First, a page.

“On key roads like College Street, we have a ton of cyclists in the neighbourhood. Those are ideal spots because while they are taking away parking spots, they’re taking bikes off the sidewalk and making a nicer pedestrian domain,” said Councillor Mike Layton (Ward 19).
Layton contends that corrals could even be a seasonal solution. Many cyclists put their bikes away during the winter, reducing the frequency of corral use. Removing them for the winter months could be beneficial.
Cycle Toronto is currently on the hunt for more areas where bike corrals would be useful. Their recommendations will be given to the City.
“We don’t have any proposed at this point, but we generally do it in response to request from councillors,” said Dan Egan, manager of cycling infrastructure. “Given the increasing demand of bike parking, I think you’ll see more bike corrals next year.”
Number of lockers in Toronto: 232
Total number of bike parking spaces: 232
Locations: There are 19 locations with bike lockers. For a full list, go here.
Cost: $10 +HST per month for a minimum of four months. Payments must be made at the East York Civic Centre by appointment only.
You’ve probably seen these beige, cubical lockers before. Many of them are located at major transit hubs like Finch Station or City facilities like Metro Hall. The bike lockers primarily service those who cycle as part of their daily commute—riding a bike to the station, parking it in the locker, and continuing their journey.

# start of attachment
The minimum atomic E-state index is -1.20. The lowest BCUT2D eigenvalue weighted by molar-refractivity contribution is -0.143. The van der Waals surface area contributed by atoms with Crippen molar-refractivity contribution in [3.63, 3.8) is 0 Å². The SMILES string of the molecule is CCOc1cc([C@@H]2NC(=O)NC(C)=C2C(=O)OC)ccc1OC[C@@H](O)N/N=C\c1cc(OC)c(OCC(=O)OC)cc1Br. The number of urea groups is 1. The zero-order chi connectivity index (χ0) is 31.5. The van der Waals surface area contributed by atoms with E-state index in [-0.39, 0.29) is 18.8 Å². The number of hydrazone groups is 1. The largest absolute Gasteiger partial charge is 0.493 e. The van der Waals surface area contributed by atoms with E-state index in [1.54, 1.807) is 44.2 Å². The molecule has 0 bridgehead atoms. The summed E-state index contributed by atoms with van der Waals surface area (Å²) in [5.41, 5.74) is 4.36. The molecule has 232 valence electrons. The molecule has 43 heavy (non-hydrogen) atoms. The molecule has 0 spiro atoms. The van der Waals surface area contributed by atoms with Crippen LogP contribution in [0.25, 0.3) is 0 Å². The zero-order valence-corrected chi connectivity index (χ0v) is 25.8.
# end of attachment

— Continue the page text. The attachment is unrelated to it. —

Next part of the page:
At a mere $10 a month, locker rentals are light on the wallet. The only caveat is that payment and key pick-up must be done at Coxwell Station by appointment, which can be an inconvenience for some. When filling out a locker reservation form, you choose three preferred locations, and the city assigns them on a first-come, first-served basis. If none of your choices are available, they put you on a waiting list.
The lockers are large enough to fit most standard-sized bikes. But if you have a cargo bike, you won’t be squeezing in.
Number of stations in Toronto: 2
Total number of bike parking spaces: 132
Locations: Union Station, Victoria Park Station
Cost: A one-time registration fee of $26.91, and $21.53 for one month, or $64.57 for four months. You can also pay $2.15 for single-day use with no registration fee.
These exclusive bicycle garages offer members 24/7 key card access and camera surveillance. This makes them probably the safest way to park your bike other than leaving it locked up at home.
Toronto only boasts two locations at present, but there are more to come. The revitalized Pape Station will have a Bicycle Station when it opens in 2013. A City Hall Bicycle Station is in the works, and the future Finch West Station will also have one.
If you cycle routinely as part of your everyday commute and don’t mind the fee, Bicycle Station membership can be a smart investment if there happens to be one near your home or work. Membership uptake has been slow so far, so if you’re interested, there could be a parking space with your name on it.
CORRECTION, SEPTEMBER 20, 2012: The original version of this article referenced a post-and-ring application form that the City of Toronto no longer uses (even though it’s still live on their website). The City recommends emailing your request to the address stated above.